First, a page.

In Congress, former Democratic presidential candidates Sen. Elizabeth Warren of Massachusetts and Vermont’s Sen. Bernie Sanders each called for Amazon to be broken up because of its size and dominance of e-commerce. Sen. Josh Hawley (R., Mo.) in April urged the Justice Department to “open a criminal antitrust investigation of Amazon” after a Wall Street Journal report detailed the company’s use of third-party seller data to develop its products.
Presumptive Democratic presidential nominee Joe Biden, the former vice president, was asked last week on CNBC whether Amazon should be broken up. “I don’t think any company, I don’t give a damn how big they are, the Lord almighty, should absolutely be in a position where they pay no tax and make billions and billions and billions of dollars,” Mr. Biden said.
Amazon has paid income taxes somewhere, albeit at a low rate, likely helped by deductions and incentives related to investment, research and employee compensation.
Mr. Trump also has been a frequent critic of Amazon and Mr. Bezos, related, in part, to the CEO’s ownership of the Washington Post. The president last year also questioned some of Amazon’s actions in pursuit of a massive Pentagon cloud-computing contract, since awarded to Microsoft Corp. Amazon has challenged the award, in part claiming Mr. Trump had pressured the Defense Department to not give the company the contract, potentially worth $10 billion.
Amazon is now the third largest public company by value. Its stock is up around 33% this year, driven, in part, by booming sales, as consumers have flocked to the online retailer to stock up during the pandemic.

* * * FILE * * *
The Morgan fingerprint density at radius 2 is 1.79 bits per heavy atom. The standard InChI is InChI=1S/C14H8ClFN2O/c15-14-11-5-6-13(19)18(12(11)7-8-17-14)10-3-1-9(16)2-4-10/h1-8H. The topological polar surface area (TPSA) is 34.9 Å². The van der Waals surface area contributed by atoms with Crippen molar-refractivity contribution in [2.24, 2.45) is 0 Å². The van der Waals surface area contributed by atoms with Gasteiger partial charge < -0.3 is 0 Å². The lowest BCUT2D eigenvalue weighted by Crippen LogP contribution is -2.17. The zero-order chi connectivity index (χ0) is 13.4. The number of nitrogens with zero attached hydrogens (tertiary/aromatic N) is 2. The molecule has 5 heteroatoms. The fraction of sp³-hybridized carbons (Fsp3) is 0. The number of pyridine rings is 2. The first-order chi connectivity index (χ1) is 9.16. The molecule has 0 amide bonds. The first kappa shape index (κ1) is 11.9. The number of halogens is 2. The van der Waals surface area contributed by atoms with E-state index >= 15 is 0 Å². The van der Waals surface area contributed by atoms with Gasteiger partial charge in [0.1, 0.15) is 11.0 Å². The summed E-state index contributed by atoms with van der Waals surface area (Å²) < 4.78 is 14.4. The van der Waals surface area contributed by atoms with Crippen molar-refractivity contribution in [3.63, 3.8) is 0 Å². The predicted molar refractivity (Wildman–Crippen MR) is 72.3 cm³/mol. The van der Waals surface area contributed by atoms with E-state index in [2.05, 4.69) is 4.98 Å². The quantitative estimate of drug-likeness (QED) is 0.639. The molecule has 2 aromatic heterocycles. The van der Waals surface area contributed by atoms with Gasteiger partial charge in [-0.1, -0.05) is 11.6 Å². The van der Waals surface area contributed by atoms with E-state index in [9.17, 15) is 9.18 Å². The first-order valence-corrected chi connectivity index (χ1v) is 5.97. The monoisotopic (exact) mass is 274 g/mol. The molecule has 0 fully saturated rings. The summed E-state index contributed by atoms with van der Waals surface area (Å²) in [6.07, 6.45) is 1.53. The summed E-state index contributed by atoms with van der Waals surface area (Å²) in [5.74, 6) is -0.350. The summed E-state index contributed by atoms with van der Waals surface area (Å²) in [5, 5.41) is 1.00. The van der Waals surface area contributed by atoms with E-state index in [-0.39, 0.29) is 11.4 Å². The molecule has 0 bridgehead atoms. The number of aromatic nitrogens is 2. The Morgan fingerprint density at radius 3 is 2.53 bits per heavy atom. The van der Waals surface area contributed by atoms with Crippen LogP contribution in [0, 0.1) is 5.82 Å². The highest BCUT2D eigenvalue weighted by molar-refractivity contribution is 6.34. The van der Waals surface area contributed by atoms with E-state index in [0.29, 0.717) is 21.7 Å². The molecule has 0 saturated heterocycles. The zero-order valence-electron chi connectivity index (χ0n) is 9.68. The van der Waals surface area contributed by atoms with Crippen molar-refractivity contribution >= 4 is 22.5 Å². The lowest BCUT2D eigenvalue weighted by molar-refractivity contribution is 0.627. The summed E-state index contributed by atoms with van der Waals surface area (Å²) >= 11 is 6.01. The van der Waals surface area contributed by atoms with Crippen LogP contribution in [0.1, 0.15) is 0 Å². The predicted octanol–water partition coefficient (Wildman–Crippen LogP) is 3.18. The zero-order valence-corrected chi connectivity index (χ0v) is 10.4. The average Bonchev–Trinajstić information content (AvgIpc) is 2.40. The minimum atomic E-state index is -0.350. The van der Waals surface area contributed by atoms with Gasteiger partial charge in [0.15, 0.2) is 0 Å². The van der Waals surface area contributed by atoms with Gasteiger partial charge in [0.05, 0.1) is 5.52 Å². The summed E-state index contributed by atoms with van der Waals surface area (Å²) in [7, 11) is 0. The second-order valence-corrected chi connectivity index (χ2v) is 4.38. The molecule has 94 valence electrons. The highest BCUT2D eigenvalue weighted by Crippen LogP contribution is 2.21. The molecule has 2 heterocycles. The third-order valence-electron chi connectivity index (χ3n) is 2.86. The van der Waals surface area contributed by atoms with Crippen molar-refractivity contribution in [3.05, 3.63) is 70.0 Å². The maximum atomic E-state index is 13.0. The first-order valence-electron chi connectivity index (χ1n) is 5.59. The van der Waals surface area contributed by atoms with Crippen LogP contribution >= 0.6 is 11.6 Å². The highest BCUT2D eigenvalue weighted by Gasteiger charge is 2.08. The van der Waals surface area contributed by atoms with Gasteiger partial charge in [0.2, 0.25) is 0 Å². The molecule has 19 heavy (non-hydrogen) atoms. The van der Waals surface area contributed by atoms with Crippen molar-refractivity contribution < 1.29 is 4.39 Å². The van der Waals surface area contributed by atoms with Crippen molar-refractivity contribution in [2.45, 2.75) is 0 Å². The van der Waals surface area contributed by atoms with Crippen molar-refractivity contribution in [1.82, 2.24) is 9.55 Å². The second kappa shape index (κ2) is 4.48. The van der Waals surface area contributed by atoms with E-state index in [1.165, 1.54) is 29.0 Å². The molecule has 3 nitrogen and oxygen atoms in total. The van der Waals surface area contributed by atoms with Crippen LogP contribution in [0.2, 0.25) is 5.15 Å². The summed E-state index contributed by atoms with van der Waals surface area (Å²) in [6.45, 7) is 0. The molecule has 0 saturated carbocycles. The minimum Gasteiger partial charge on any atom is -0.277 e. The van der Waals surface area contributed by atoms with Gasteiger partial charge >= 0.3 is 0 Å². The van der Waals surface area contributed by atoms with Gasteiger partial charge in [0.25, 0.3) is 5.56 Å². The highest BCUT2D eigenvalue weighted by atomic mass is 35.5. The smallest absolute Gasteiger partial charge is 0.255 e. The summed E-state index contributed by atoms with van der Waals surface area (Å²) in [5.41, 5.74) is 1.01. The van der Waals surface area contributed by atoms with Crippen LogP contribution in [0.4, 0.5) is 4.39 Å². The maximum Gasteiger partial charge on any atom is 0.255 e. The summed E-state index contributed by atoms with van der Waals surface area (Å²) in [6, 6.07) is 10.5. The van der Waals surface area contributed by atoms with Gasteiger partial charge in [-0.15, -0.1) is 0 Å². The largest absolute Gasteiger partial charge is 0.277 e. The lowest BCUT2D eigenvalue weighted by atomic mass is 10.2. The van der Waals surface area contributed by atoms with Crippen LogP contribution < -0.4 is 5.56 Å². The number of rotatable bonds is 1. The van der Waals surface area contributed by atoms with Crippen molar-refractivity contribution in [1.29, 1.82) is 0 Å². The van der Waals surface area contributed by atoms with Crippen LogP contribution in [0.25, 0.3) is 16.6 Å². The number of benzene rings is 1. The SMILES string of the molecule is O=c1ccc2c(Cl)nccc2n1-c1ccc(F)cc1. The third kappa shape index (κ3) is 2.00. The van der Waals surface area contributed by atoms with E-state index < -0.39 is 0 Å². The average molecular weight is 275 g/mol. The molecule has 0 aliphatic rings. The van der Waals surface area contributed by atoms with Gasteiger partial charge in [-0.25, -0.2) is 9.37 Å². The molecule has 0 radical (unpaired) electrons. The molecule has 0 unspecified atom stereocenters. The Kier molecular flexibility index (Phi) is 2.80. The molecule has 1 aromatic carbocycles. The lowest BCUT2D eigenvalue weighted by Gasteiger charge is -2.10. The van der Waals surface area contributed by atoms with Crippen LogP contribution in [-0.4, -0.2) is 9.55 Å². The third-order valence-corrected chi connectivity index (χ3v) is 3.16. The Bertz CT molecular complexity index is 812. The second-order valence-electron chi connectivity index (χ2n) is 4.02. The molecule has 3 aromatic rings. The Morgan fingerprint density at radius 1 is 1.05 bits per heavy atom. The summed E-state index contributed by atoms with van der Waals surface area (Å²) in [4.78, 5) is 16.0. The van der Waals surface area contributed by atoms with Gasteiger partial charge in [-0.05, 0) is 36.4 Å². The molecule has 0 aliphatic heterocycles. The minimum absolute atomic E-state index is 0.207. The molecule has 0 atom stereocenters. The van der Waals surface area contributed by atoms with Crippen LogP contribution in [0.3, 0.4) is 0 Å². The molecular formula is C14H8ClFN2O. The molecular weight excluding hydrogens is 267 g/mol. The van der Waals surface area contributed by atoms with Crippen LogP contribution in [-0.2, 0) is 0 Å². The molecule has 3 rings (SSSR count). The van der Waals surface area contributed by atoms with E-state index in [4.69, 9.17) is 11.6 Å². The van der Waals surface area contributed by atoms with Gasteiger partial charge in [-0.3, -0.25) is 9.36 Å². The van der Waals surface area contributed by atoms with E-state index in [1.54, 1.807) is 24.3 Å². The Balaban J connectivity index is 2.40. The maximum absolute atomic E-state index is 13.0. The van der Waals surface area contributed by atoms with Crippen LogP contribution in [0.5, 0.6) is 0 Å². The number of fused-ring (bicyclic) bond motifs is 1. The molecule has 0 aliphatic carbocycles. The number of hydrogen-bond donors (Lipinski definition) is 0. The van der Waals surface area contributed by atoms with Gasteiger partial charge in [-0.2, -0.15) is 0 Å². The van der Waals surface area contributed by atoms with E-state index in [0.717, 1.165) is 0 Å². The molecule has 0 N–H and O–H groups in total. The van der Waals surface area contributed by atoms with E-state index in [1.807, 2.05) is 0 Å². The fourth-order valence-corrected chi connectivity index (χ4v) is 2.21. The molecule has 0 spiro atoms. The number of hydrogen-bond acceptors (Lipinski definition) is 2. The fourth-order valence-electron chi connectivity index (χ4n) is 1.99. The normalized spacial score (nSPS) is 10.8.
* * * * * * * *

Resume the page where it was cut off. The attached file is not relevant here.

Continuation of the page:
Mr. Musk’s rise in the clubby world of the tech industry has run almost parallel to that of Mr. Bezos. Their rivalry is rooted in a space race currently playing out as a corporate version of the Cold War-era rivalry between the U.S. and the former Soviet Union. Mr. Musk, who also runs Space Exploration Technologies Corp., or SpaceX, has been critical of Mr. Bezos’ own passion project, a rocket company separate from Amazon called Blue Origin.
SpaceX last week successfully sent U.S. astronauts into space in the first-ever private spacecraft to attain orbit with people on board. The mission was the culmination of years of work as part of the entrepreneur’s broader dream of colonizing Mars.
Last year, Mr. Bezos took a not-so subtle swipe at Mr. Musk’s Mars ambitions and his vision of the planet as a backup for life on Earth. “My friends who want to move to Mars?” Mr. Bezos said during a talk at the Wings Club, without naming Mr. Musk. “I say, do me a favor: Go live on the top of Mount Everest for a year first and see if you like it, because it’s a garden paradise compared to Mars.”
While Mr. Trump has been critical of the Amazon founder, he’s shown increasing ties to Mr. Musk, especially as both men have pushed to reopen the U.S. economy.
Last month Mr. Musk won the president’s support, as the CEO pressured local authorities in California to allow electric-car maker Tesla to resume production at his lone U.S. car plant. Manufacturing had been halted in March, as the Bay Area tried to combat the spread of the coronavirus. Mr. Musk fought a high-profile battle to restart production, eventually doing so in apparent violation of the local government’s orders.
In an excerpt of his book, Mr. Berenson writes that the virus is more deadly than the seasonal flu in most years, though the fatality rate is far lower than last century’s Spanish Flu pandemic.
He and Mr. Musk have engaged on Twitter in recent weeks. The Tesla CEO has repeatedly questioned the risk of Covid-19 and argued the threat of economic shutdown is greater, making him one of the highest profile business executives to question the government’s response to the crisis.
After Amazon told Mr. Berenson his book was published, the author tweeted: “Of course I don’t know what anyone who doesn’t have @elonmusk and so many others pushing will do, but at least this time they backed down.”